Are you tired of riding around in a dirty, cheerio-ridden car?

I was just like you!  As a mom of busy and messy boys, I found myself living most of my day in the car—shuttling to/from school, practices and play dates.  My kids often had to eat meals in the car in order to get to where we needed to be on time.

This is what inspired me to launch Sparkl – an eco-friendly, waterless car wash that comes to YOU.  All you have to do is download our app, register, and schedule a date and time.  We do the rest.   Our products are bio-degradable and our waterless solution is safe enough to use on any car.  All of our washers are background checked and trained to provide a quality car wash anytime anywhere.  We will come to your home, office, parking garage, or just the street.  It’s that simple…and convenient.  No more dirty car… and no more waiting in line at the car wash!  Now your car can get cleaned without wasting your precious time…or our environment’s precious resources. To learn more about Sparkl, please check out our website:  www.sparklnow.com.

C. Lynn Williams’ Upcoming Events:

Dating With The Right Tools webinar Dec 6thPart 2 of Romance Series
Kick the Chaos workshop Dec 9thkickthechaos.eventbrite.com

Interested in learning more about your family’s dynamics? Contact me – Ms. Parent Guru to receive information about my inspiring parenting programs for Aging Parents, Mothers and Daughters, Mothers and their Sons or Fathers and Daughters.

Click Here to become a part of my parenting community.

C. Lynn Williams, #MsParentguru

Family Dynamics Coach & Author
www.clynnwilliams.com

[1] Adrienne Adams, MD, MS – Rush University Medical Center

November 23, 2016 at 1:25 pm Leave a comment

If You Are A Too Busy Working Mom…

Have you ever felt completely at your wits end because you had a project due at work or in your business, and your img_9908daughter needed you? I’ve been there and remember how difficult it was to make the choice to spend time with her. Yes I chose my daughter. Because there will ALWAYS be a project, a meeting, an event to attend.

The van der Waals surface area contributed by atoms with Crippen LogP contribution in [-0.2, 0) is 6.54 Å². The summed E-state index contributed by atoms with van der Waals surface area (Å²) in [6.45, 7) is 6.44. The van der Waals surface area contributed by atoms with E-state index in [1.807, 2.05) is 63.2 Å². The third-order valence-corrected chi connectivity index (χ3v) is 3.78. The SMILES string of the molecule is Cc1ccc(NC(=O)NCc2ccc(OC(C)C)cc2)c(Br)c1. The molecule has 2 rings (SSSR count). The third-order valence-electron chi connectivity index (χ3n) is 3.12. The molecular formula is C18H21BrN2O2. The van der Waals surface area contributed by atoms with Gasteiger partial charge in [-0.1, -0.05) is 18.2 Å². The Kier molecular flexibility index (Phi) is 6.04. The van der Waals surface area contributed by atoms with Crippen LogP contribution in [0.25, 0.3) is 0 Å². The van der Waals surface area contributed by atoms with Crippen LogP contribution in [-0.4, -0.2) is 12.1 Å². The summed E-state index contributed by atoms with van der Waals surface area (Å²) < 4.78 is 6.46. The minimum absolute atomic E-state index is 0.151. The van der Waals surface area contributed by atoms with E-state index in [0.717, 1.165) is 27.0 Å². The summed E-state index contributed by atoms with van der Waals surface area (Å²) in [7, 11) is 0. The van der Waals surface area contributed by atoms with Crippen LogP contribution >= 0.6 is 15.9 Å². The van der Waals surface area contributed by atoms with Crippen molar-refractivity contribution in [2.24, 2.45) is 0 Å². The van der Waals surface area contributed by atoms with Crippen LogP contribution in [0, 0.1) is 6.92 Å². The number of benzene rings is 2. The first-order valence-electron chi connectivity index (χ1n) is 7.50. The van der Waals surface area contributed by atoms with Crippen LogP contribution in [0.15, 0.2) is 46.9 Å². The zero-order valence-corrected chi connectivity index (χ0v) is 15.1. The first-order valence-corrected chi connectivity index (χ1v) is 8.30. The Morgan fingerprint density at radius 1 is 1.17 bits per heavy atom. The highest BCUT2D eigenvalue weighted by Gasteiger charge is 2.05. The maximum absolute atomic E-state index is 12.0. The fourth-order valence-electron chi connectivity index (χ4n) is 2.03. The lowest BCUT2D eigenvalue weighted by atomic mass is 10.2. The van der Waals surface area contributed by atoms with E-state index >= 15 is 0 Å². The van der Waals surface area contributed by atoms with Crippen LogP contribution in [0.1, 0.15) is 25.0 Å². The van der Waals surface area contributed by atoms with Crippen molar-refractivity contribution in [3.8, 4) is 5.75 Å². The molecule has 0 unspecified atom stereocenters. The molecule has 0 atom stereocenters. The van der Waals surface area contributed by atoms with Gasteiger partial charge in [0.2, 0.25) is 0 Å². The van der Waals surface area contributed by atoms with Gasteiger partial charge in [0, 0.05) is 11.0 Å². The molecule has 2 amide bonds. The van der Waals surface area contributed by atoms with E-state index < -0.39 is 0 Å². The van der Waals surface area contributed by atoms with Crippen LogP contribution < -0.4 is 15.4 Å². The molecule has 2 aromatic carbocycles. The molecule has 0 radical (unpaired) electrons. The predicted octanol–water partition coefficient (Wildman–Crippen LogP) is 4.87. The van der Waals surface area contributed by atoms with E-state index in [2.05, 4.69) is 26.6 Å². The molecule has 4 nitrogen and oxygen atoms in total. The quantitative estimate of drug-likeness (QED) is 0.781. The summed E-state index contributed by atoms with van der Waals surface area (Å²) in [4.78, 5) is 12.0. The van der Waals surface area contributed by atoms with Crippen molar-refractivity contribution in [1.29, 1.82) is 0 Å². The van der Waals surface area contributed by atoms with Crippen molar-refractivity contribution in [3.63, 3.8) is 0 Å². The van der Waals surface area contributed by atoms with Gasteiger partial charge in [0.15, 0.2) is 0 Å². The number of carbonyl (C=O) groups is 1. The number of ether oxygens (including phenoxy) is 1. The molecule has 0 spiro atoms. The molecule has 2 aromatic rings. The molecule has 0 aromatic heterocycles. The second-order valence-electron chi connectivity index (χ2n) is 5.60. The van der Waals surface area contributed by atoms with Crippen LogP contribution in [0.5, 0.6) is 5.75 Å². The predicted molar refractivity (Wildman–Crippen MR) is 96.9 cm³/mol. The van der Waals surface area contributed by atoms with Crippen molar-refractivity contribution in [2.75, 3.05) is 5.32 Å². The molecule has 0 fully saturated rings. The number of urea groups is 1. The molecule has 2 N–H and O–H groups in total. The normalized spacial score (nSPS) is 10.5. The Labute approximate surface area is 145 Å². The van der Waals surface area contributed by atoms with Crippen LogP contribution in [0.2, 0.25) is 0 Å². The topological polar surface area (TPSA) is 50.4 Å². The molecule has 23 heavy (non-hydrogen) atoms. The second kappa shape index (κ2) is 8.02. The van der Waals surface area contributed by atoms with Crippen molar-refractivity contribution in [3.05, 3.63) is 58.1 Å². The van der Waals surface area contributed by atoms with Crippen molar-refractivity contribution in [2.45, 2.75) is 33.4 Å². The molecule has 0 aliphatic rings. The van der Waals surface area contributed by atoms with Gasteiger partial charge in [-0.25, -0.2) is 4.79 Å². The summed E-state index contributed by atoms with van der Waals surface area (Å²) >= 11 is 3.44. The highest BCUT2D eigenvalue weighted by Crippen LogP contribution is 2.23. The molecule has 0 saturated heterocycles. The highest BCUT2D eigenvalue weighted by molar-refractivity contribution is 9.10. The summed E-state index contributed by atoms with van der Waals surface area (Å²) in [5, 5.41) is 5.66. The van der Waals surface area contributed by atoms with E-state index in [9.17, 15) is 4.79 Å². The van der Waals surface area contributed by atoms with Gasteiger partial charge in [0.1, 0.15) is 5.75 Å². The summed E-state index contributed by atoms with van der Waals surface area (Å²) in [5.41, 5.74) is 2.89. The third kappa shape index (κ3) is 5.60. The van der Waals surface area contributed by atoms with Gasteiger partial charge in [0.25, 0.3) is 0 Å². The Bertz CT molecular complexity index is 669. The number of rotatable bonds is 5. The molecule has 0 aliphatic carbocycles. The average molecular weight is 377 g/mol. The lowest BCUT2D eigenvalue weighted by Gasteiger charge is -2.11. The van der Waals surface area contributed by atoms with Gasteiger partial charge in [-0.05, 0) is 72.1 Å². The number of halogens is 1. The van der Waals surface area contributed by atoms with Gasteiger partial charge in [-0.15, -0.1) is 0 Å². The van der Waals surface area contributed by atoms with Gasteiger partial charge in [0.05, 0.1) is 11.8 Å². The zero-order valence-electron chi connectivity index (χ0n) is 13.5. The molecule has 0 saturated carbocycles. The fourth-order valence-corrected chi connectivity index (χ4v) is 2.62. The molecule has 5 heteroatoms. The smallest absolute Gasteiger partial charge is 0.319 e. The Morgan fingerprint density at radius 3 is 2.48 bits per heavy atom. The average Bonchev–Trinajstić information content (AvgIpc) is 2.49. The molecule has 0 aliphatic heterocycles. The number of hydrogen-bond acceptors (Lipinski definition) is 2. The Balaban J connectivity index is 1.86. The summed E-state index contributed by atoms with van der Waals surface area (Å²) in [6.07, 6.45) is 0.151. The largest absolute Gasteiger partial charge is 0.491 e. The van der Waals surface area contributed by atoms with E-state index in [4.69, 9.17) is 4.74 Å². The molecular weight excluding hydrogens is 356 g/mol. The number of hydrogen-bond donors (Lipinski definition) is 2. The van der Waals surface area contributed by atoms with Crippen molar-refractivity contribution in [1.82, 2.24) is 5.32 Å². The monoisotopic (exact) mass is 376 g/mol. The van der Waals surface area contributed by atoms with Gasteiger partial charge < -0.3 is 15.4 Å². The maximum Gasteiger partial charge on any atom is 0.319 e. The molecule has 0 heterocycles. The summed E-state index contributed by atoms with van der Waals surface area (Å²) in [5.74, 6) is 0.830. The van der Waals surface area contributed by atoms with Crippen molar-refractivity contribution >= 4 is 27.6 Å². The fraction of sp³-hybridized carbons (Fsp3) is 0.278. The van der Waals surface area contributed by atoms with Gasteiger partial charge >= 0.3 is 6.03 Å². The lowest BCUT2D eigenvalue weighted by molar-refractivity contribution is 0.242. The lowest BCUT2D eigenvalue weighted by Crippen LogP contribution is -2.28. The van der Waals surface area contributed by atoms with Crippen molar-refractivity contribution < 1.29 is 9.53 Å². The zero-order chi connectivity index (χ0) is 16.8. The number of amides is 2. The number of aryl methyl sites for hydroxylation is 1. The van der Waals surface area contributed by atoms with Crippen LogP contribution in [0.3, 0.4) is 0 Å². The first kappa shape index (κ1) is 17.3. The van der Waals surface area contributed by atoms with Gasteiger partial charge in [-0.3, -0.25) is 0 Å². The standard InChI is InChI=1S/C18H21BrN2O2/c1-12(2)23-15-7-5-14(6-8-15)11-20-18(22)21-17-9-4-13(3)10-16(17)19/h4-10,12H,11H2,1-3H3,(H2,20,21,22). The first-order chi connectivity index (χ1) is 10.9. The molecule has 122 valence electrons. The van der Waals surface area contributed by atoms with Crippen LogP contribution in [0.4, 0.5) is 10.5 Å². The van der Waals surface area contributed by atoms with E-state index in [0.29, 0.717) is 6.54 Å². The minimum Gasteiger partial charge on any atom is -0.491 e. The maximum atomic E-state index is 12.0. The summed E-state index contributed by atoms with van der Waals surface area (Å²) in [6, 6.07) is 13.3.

Here’s the million dollar question! What’s the consequence if you don’t spend time when she needs (wants) you? Will she want to talk a week, month or year later? Will what was so important to her to share with you today, matter in six months (when you have more time)?

Go to my YouTube channel: MsParentGuru and check out my YouTube video blog: Click Here

If you are struggling to have meaningful conversations with your daughter and want help, let’s have a conversation about your next steps. Here’s a link to reach me. While you’re deciding if you really want to talk about that mother-daughter relationship, pick up a copy of my book, Raising Your Daughter.

C. Lynn Williams, #MsParentGuru

Connect with my parent community: www.clynnwilliams.com

November 10, 2016 at 1:32 pm Leave a comment

Gun Violence Begins at Home

acceptance

Growing up in the 50’s and 60’s, all I wanted was to be accepted for who I was – glasses and all, and look like my best girlfriend Susan. What I later learned is that it wouldn’t have mattered what I looked like, because most kids wanted to look like or be someone else.

While most of my friends had strict parents, I didn’t have any close friends (that I knew of) whose parents were verbally (or physically) cruel. I say that because as a kid we had parental permission to visit our close friends and I often watched how my friends’ moms and dads interacted with them. Yes I’ve been fascinated with family dynamics since I was a kid. I know what it’s like to grow up in a house where you’re constantly criticized or made to feel bad for who you are. I’ve seen it firsthand. As a child, it feels awful to be constantly criticized.Not Communicating

I also feel sorry for parents who expect to have (what they consider to be) normal kids, who aren’t. Maybe the child is sick, disabled/handicapped or have a different sexual orientation. It’s understandable to expect your child to grow up and be awesome! All parents want that. But when your child grows up and chooses a career or life that you did not expect or don’t value as acceptable, what do you do?

I believe you internalize your disappointment and think you’ve failed as a parent. Depending on your upbringing, you become critical of that young man or woman and say hurtful things that create division and separation. But let me tell you what can happen to that young man or woman; they feel rejected and hurt. You may never hear those feelings because it’s not safe for them to share them with you. If the dynamics in your household is violence and anger, they internalize that too.